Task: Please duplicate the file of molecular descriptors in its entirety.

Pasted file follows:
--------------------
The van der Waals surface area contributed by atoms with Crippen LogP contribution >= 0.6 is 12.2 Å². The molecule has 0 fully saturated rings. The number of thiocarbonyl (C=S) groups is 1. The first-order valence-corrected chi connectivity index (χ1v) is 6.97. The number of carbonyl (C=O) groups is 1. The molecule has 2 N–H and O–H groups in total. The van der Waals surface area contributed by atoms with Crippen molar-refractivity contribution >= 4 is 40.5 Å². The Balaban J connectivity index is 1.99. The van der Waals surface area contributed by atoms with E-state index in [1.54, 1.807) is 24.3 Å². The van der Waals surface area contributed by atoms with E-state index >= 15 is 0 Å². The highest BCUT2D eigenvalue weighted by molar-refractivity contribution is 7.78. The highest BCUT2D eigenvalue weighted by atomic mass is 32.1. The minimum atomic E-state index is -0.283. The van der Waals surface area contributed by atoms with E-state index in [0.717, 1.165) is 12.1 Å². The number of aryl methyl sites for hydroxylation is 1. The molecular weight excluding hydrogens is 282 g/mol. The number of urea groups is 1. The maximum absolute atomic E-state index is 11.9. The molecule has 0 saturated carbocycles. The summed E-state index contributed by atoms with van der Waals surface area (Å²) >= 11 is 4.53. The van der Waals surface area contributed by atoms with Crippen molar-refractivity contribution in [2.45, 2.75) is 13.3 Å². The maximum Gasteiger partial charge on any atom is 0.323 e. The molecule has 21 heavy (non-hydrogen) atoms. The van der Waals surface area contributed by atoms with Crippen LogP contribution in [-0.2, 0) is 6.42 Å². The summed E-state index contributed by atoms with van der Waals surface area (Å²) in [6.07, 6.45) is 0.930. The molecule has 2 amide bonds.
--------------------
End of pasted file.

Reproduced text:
The van der Waals surface area contributed by atoms with Crippen LogP contribution >= 0.6 is 12.2 Å². The molecule has 0 fully saturated rings. The number of thiocarbonyl (C=S) groups is 1. The first-order valence-corrected chi connectivity index (χ1v) is 6.97. The number of carbonyl (C=O) groups is 1. The molecule has 2 N–H and O–H groups in total. The van der Waals surface area contributed by atoms with Crippen molar-refractivity contribution >= 4 is 40.5 Å². The Balaban J connectivity index is 1.99. The van der Waals surface area contributed by atoms with E-state index in [1.54, 1.807) is 24.3 Å². The van der Waals surface area contributed by atoms with E-state index >= 15 is 0 Å². The highest BCUT2D eigenvalue weighted by molar-refractivity contribution is 7.78. The highest BCUT2D eigenvalue weighted by atomic mass is 32.1. The minimum atomic E-state index is -0.283. The van der Waals surface area contributed by atoms with E-state index in [0.717, 1.165) is 12.1 Å². The number of aryl methyl sites for hydroxylation is 1. The molecular weight excluding hydrogens is 282 g/mol. The number of urea groups is 1. The maximum absolute atomic E-state index is 11.9. The molecule has 0 saturated carbocycles. The summed E-state index contributed by atoms with van der Waals surface area (Å²) >= 11 is 4.53. The van der Waals surface area contributed by atoms with Crippen molar-refractivity contribution in [2.45, 2.75) is 13.3 Å². The maximum Gasteiger partial charge on any atom is 0.323 e. The molecule has 21 heavy (non-hydrogen) atoms. The van der Waals surface area contributed by atoms with Crippen LogP contribution in [-0.2, 0) is 6.42 Å². The summed E-state index contributed by atoms with van der Waals surface area (Å²) in [6.07, 6.45) is 0.930. The molecule has 2 amide bonds.